Writing is often a solitary profession, and though the Internet can provide us with the networking and learning opportunities we need, nothing compares to getting out and mingling with other writers.
I spent the weekend at my local RWA chapter’s annual retreat in a cute college town in Maryland. The mini-conference eats up precious time with my family and a nice little chunk of change, but it’s worth it. Just knowing that you’re in a room full of people who “get” you is valuable. Not to mention the ideas that start pinging around in my head as we discuss our craft, our stories, and our struggles.
Editors and agents become real people—rather than sources of fear and stress—as we sit next to them during lunch, or share cookies and life stories with them after a mean game of Romance Jeopardy.
Bestselling authors share their long road to success, their fight to stay relevant, and the self-doubt that never seems to fade, no matter how many books you sell. We are not alone. Every fear we harbor, every doubt that plagues us, every nasty rejection we receive is part of the process that thousands of published writers have faced before us.
Like a hazing ritual that you must endure if you’re serious about making a living at this crazy profession, it would seem even the best writers have suffered for their success.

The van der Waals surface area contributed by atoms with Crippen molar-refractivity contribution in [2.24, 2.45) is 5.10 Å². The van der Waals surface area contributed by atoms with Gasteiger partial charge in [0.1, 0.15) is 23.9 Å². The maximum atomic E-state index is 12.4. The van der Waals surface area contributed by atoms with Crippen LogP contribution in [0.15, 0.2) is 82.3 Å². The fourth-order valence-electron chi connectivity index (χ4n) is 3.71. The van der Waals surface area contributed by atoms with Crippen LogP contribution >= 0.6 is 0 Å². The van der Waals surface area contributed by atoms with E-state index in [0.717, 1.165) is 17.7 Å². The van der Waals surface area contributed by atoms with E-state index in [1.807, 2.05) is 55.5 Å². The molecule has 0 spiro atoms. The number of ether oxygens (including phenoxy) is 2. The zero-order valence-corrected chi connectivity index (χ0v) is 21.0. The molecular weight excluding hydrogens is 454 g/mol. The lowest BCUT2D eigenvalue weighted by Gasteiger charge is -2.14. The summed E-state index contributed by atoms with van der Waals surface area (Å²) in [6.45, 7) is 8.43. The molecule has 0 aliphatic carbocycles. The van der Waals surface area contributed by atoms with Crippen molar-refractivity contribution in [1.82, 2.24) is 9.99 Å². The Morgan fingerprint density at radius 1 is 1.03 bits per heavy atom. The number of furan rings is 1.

Of course, conferences are not just about tales of commiseration and lessons on better pacing or dialogue. There’s fun too. Meeting friends you’d only known online, making new acquaintances, talking to an editor or agent without the strain of trying to pitch to him or her.
Some of my favorite moments this year:
– The epiphany I had while trying to answer questions about the barriers between my hero and heroine during a workshop presented by Kathleen Gilles Seidel and Pam Regis, Ph.D.
– Hanging out with Christopher Keeslar, Editor in Chief at Boroughs Publishing Group, an incredibly well-respected editor in romance, and a super nice guy.
– Learning that publishers (traditional, and especially e-publishers) are realizing they have to compete with the ease of self-publishing. They’re now trumpeting their rights reversion clauses, marketing, and editorial quality.
– Spending time with writer friends old and new, which always gets my creativity flowing and buoys my flagging motivation.
Do you go to conferences or belong to a writing group? Why?